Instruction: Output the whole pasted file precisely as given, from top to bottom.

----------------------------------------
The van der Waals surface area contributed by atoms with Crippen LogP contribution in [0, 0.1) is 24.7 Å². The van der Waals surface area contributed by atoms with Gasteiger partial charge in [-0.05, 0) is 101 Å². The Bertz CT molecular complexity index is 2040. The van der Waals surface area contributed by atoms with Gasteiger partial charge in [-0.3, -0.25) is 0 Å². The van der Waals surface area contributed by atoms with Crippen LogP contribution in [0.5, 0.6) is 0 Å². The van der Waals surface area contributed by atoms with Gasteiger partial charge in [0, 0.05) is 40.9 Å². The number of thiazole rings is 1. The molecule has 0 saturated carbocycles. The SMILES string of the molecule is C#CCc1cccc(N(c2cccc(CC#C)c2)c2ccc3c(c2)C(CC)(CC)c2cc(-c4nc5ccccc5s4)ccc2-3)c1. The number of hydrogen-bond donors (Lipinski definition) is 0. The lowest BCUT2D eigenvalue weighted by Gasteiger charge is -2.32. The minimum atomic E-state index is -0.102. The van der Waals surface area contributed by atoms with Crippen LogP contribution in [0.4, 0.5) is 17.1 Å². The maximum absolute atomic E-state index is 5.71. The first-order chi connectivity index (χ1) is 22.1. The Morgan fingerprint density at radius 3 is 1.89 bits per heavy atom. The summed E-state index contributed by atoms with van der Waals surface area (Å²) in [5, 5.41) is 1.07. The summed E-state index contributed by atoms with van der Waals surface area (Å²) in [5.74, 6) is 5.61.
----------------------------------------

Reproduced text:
The van der Waals surface area contributed by atoms with Crippen LogP contribution in [0, 0.1) is 24.7 Å². The van der Waals surface area contributed by atoms with Gasteiger partial charge in [-0.05, 0) is 101 Å². The Bertz CT molecular complexity index is 2040. The van der Waals surface area contributed by atoms with Gasteiger partial charge in [-0.3, -0.25) is 0 Å². The van der Waals surface area contributed by atoms with Crippen LogP contribution in [0.5, 0.6) is 0 Å². The van der Waals surface area contributed by atoms with Gasteiger partial charge in [0, 0.05) is 40.9 Å². The number of thiazole rings is 1. The molecule has 0 saturated carbocycles. The SMILES string of the molecule is C#CCc1cccc(N(c2cccc(CC#C)c2)c2ccc3c(c2)C(CC)(CC)c2cc(-c4nc5ccccc5s4)ccc2-3)c1. The number of hydrogen-bond donors (Lipinski definition) is 0. The lowest BCUT2D eigenvalue weighted by Gasteiger charge is -2.32. The minimum atomic E-state index is -0.102. The van der Waals surface area contributed by atoms with Crippen LogP contribution in [0.4, 0.5) is 17.1 Å². The maximum absolute atomic E-state index is 5.71. The first-order chi connectivity index (χ1) is 22.1. The Morgan fingerprint density at radius 3 is 1.89 bits per heavy atom. The summed E-state index contributed by atoms with van der Waals surface area (Å²) in [5, 5.41) is 1.07. The summed E-state index contributed by atoms with van der Waals surface area (Å²) in [5.74, 6) is 5.61.